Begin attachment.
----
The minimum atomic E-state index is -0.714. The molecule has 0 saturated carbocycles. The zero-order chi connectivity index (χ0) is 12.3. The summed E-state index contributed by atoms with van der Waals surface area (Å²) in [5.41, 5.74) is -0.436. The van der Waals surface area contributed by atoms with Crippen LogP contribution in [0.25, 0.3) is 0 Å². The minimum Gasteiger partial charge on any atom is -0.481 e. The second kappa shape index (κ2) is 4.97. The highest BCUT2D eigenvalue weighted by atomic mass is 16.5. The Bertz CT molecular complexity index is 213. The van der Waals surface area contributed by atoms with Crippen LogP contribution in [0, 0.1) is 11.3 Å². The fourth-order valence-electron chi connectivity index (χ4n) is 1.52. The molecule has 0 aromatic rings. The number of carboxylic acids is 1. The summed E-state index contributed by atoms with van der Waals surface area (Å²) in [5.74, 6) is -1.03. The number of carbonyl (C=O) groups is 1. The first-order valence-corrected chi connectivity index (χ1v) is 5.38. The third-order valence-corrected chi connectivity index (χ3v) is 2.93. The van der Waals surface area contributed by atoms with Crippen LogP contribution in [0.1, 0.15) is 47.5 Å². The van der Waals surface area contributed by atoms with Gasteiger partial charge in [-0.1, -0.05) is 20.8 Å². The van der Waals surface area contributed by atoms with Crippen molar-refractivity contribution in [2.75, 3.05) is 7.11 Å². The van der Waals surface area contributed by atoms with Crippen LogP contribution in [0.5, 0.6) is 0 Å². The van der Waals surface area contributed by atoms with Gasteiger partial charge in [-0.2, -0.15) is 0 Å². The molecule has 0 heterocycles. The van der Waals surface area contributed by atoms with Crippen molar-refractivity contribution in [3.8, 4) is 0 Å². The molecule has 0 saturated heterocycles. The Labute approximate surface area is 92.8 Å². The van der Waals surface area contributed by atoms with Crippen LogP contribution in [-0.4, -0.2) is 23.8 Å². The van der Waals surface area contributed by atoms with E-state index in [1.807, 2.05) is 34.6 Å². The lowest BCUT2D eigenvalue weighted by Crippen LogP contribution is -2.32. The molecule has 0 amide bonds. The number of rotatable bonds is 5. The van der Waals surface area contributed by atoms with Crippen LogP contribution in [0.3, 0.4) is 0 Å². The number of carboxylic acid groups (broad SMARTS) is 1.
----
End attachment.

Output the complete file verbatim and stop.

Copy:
The minimum atomic E-state index is -0.714. The molecule has 0 saturated carbocycles. The zero-order chi connectivity index (χ0) is 12.3. The summed E-state index contributed by atoms with van der Waals surface area (Å²) in [5.41, 5.74) is -0.436. The van der Waals surface area contributed by atoms with Crippen LogP contribution in [0.25, 0.3) is 0 Å². The minimum Gasteiger partial charge on any atom is -0.481 e. The second kappa shape index (κ2) is 4.97. The highest BCUT2D eigenvalue weighted by atomic mass is 16.5. The Bertz CT molecular complexity index is 213. The van der Waals surface area contributed by atoms with Crippen LogP contribution in [0, 0.1) is 11.3 Å². The fourth-order valence-electron chi connectivity index (χ4n) is 1.52. The molecule has 0 aromatic rings. The number of carboxylic acids is 1. The summed E-state index contributed by atoms with van der Waals surface area (Å²) in [5.74, 6) is -1.03. The number of carbonyl (C=O) groups is 1. The first-order valence-corrected chi connectivity index (χ1v) is 5.38. The third-order valence-corrected chi connectivity index (χ3v) is 2.93. The van der Waals surface area contributed by atoms with Crippen LogP contribution in [0.1, 0.15) is 47.5 Å². The van der Waals surface area contributed by atoms with Gasteiger partial charge in [-0.1, -0.05) is 20.8 Å². The van der Waals surface area contributed by atoms with Crippen molar-refractivity contribution in [2.75, 3.05) is 7.11 Å². The van der Waals surface area contributed by atoms with Crippen LogP contribution in [0.5, 0.6) is 0 Å². The van der Waals surface area contributed by atoms with Gasteiger partial charge in [-0.2, -0.15) is 0 Å². The molecule has 0 heterocycles. The van der Waals surface area contributed by atoms with Crippen molar-refractivity contribution in [3.8, 4) is 0 Å². The molecule has 0 saturated heterocycles. The Labute approximate surface area is 92.8 Å². The van der Waals surface area contributed by atoms with Crippen LogP contribution in [-0.4, -0.2) is 23.8 Å². The van der Waals surface area contributed by atoms with E-state index in [1.807, 2.05) is 34.6 Å². The lowest BCUT2D eigenvalue weighted by Crippen LogP contribution is -2.32. The molecule has 0 amide bonds. The number of rotatable bonds is 5. The van der Waals surface area contributed by atoms with Crippen LogP contribution in [0.3, 0.4) is 0 Å². The number of carboxylic acid groups (broad SMARTS) is 1.